Also, stuff like this, where it looks like our system is not as strong as it could be, it's a good time to recruit people to work for you because you might find that person who is in government or whatever who is disgruntled and who is disgusted with the way the U.S. government has handled the situation and are willing suddenly to work for a foreign spy agency. These are some of the factors that I am sure the foreign intelligence agencies are considering.

TATIANA SERAFIN: Nick, when we talk about foreign spies, what countries are we looking at specifically to undermine some of the messaging that's coming out?

NIKOLAS GVOSDEV: I think you are looking obviously at the main great-power competitor targets, so Russia and China in particular, but this is something of concern to friends and partners as well as competitors alike. Everyone is going to want to be getting a sense of information: What's going on? Who's in charge? Is the U.S. government distracted? Is this the time to do something to take advantage of what might appear to be, certainly with the election already, but then if the health of the chief executive is up in the air—and as we know he made no provision when he went to Walter Reed to transfer power to the vice president.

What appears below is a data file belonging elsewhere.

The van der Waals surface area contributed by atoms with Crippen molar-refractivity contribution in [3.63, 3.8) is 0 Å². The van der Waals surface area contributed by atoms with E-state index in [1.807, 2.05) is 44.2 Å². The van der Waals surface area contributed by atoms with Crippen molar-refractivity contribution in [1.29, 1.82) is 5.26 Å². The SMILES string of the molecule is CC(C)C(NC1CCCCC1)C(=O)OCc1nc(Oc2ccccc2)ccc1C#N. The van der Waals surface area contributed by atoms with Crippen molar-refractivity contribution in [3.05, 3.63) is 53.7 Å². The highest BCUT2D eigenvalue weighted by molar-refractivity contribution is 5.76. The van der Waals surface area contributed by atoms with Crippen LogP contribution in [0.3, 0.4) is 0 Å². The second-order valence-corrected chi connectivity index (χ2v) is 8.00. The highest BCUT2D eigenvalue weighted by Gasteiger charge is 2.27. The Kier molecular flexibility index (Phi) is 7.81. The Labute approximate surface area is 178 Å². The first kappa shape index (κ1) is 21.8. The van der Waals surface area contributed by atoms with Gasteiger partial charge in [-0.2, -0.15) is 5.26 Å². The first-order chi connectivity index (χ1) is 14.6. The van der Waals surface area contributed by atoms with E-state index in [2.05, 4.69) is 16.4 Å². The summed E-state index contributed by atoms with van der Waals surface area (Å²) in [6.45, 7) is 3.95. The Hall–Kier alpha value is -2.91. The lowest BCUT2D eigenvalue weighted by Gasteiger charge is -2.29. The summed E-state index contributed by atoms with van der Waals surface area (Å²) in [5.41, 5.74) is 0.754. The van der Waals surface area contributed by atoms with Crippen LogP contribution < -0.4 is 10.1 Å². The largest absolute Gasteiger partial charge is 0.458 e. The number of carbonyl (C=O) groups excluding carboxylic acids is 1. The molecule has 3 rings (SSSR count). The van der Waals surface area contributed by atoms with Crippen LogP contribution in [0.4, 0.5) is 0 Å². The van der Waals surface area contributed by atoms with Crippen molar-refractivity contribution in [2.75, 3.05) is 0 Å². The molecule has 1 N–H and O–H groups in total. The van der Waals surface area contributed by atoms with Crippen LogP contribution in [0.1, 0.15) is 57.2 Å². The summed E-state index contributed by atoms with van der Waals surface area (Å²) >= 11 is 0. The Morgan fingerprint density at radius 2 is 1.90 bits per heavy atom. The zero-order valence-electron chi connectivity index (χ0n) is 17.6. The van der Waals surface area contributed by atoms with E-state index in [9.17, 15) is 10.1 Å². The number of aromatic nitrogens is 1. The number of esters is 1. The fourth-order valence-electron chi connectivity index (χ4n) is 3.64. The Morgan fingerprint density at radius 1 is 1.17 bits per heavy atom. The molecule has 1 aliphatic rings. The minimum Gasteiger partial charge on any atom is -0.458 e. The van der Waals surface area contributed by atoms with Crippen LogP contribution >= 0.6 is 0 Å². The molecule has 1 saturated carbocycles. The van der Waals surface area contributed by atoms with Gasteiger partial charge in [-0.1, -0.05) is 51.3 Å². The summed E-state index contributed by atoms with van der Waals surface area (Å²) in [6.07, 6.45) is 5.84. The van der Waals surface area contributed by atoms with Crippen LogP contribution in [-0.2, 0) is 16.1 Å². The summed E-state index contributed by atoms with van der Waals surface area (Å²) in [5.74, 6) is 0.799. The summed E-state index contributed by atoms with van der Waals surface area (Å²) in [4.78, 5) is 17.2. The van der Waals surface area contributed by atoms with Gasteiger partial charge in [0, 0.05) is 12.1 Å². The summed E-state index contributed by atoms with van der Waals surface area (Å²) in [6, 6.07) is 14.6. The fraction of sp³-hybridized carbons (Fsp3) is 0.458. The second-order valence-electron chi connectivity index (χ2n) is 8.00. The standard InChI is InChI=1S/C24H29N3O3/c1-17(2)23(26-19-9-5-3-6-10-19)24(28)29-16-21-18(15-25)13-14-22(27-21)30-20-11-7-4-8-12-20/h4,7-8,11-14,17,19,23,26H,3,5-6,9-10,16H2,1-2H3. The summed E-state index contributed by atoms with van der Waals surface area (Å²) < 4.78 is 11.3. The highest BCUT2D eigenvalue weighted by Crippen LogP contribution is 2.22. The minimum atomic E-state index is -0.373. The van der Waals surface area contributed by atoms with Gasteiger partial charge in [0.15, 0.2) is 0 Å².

Also, as we know, this is a very personalized White House, a lot of the key political appointee positions are either held by acting appointees or are left unfilled, so a lot of things flow up into the White House. And not just the president, but keep in mind the entire West Wing is essentially a hot spot with people who are out for the count, either quarantining or who are sick, and this represents a moment of instability.

It is perhaps then not accidental that we see other countries taking advantage of this to do things, whether it's the war that is now breaking out in the Caucasus or some of the moves Turkey has been taking, some of the moves that China and Russia have been taking. If you think that the United States is distracted and is not likely to form a coherent response until January of next year, this is as you said a perfect time to make some mischief.

But even for our allies, this is of concern because you want to know what's going on and how this relates to commitments that you might have from the United States: Is the United States going to see them through, or is the United States government so focused on what's happening—and again, this crisis in the Eastern Mediterranean I think highlights that question of what happens if the United States is absent.

TATIANA SERAFIN: Thank you so much for bringing that up, Nick. This is exactly the story of the week that I hope we can focus on. The fighting that has resumed in Nagorno-Karabakh between Armenia and Azerbaijan is the conflict that you are mentioning. 

I think it's important to know where the United States stands here. In previous years, the United States was one of the lead negotiators to try to find some sort of a deal. There are some indications that France, Russia, and the United States are going to lead talks in upcoming days to try to find a ceasefire. That has been going on for the last couple of weeks and has not been getting a lot of attention in the news.